A Llama and a Turtle discuss plane nomenclature


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Mods, I would appreciate it if you could move the back and forth conversation that occurred in Toms for sale thread to here. :)

 

Ok Turtle...

It seems like you are missing something in your argument, and here it is. The simple fact that Stanley established the plane numbering system. It doesn't matter if you are confused by what a #4 or #7 is. It is an industry standard for a reason, it works. And pretty much everyone reading this knows what those planes are. Furthermore, if I said I bought a #3 Stanley, you would instantly know that I have purchased a bevel down plane that is smaller than a #4. To argue that Stanley didn't name them something different doesn't make sense.

 

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Mods, I would appreciate it if you could move the back and forth conversation that occurred in Toms for sale thread to here. :)

 

No.  I refuse to do that.  Besides, they say any publicity is good publicity.  Someone just needs to buy his damn plane and we can be done with it.

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==>If you have a Stanley #3 and a Stanley #4, don't go around telling people you have a Stanley #7, cuz that don't make no damn sense. 

 

==>You mean, I can't add them together? ;)  

 

Fred Stanley was educated before the introduction of Common Core. Today, you could add the #3 and #4 to get a #8 if you subtract two block planes... He’d ace the Common Core exam, but he’d fail to found a tool dynasty because he couldn’t properly add two numbers... :)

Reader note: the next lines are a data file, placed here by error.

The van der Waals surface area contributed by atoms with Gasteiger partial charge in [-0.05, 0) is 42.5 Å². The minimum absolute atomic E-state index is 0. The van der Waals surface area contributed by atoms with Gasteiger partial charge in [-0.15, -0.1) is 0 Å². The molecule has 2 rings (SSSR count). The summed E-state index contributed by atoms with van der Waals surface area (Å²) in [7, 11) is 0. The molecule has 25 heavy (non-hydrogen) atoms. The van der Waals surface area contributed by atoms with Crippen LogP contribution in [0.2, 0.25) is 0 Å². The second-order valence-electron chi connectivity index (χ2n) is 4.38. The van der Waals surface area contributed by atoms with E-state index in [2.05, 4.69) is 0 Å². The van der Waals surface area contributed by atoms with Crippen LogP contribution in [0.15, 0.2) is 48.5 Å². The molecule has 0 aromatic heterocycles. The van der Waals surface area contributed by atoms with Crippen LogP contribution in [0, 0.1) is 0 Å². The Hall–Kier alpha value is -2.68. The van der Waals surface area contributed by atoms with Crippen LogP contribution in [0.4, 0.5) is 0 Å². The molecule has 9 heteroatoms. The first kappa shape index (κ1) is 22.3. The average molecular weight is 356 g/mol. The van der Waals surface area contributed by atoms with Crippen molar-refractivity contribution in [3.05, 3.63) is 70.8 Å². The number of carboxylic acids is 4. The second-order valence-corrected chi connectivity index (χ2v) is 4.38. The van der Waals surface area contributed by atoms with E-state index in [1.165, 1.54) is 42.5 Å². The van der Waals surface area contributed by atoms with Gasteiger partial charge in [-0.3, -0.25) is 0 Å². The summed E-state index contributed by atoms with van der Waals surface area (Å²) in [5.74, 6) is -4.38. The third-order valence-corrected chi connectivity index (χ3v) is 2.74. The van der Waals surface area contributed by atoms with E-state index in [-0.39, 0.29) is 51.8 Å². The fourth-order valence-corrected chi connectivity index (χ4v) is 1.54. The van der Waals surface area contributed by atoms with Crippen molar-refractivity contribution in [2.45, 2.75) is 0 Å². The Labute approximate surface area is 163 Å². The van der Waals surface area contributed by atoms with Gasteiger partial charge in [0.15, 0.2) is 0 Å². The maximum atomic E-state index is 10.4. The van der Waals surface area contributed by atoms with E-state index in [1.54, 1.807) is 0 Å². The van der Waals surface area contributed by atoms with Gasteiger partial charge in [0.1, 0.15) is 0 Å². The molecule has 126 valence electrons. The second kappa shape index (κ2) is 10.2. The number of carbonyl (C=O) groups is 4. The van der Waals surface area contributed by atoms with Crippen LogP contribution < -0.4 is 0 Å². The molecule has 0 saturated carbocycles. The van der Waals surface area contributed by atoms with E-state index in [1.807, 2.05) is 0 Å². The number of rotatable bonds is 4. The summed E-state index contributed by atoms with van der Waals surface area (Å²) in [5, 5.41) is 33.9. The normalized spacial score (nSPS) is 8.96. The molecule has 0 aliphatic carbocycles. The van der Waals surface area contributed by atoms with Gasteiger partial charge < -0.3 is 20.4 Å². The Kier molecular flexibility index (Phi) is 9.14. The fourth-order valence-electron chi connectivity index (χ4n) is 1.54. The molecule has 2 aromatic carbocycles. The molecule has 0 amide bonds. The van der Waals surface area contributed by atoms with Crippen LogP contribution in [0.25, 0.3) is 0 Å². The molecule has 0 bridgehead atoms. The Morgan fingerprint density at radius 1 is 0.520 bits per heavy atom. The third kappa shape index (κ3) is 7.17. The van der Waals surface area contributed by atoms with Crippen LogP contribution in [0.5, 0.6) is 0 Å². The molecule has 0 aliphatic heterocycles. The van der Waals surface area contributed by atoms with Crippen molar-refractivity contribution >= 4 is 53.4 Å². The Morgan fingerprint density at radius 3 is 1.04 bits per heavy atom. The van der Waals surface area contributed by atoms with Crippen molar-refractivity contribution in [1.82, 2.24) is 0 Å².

umm,

Wat-Meme-Old-Lady-02.jpg

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==>I guess I have something to look forward to. :huh:

Actually, last week, there was an interesting interview with the mathematician/creator of the CC Math module (I think it was in the NYT). He did say the final module wasn't what he intended because somewhere in the process (when unnamed 'others' got involved), it went very wrong... He was urging the Math module get replaced/repealed... Maybe it'll be gone by the time your kids are in primary school... At least I hope so... Otherwise we'll produce a generation of morons -- but at least  they'll have high self-esteem (it seems nowadays that there are no wrong answers in maths)...

But the long and short of it is you can't add a #3 to a #4...

Edited by hhh
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I still don't see why all the different numbers make it much less confusing than using words like low angle smooth plane vs bevel up smooth plane. 

 

I mean finding out that a 5 1/4 plane isn't half way in between a 5 and a 5 1/2 makes sense intuitively right?

I'm not sure how to put it any simpler... 

You are either missing the point, or refuse to see it. I'm not sure which is the case here.

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I still don't see why all the different numbers make it much less confusing than using words like low angle smooth plane vs bevel up smooth plane. 

 

I mean finding out that a 5 1/4 plane isn't half way in between a 5 and a 5 1/2 makes sense intuitively right?

The world is full of these sorts of odd naming conventions that were based upon something that was a defacto standard. Golf clubs are a great example. The modern naming convention for golf clubs came about when in 1913 Spalding decided to mass produce golf clubs, which before that time were almost exclusively hand made. The numbering system today essentially refers to the arbitrary numbers that Spalding assigned to it's offerings.

Phillips screw driver sizing is based upon the original arbitrary sizing that Robertson square drive screws used.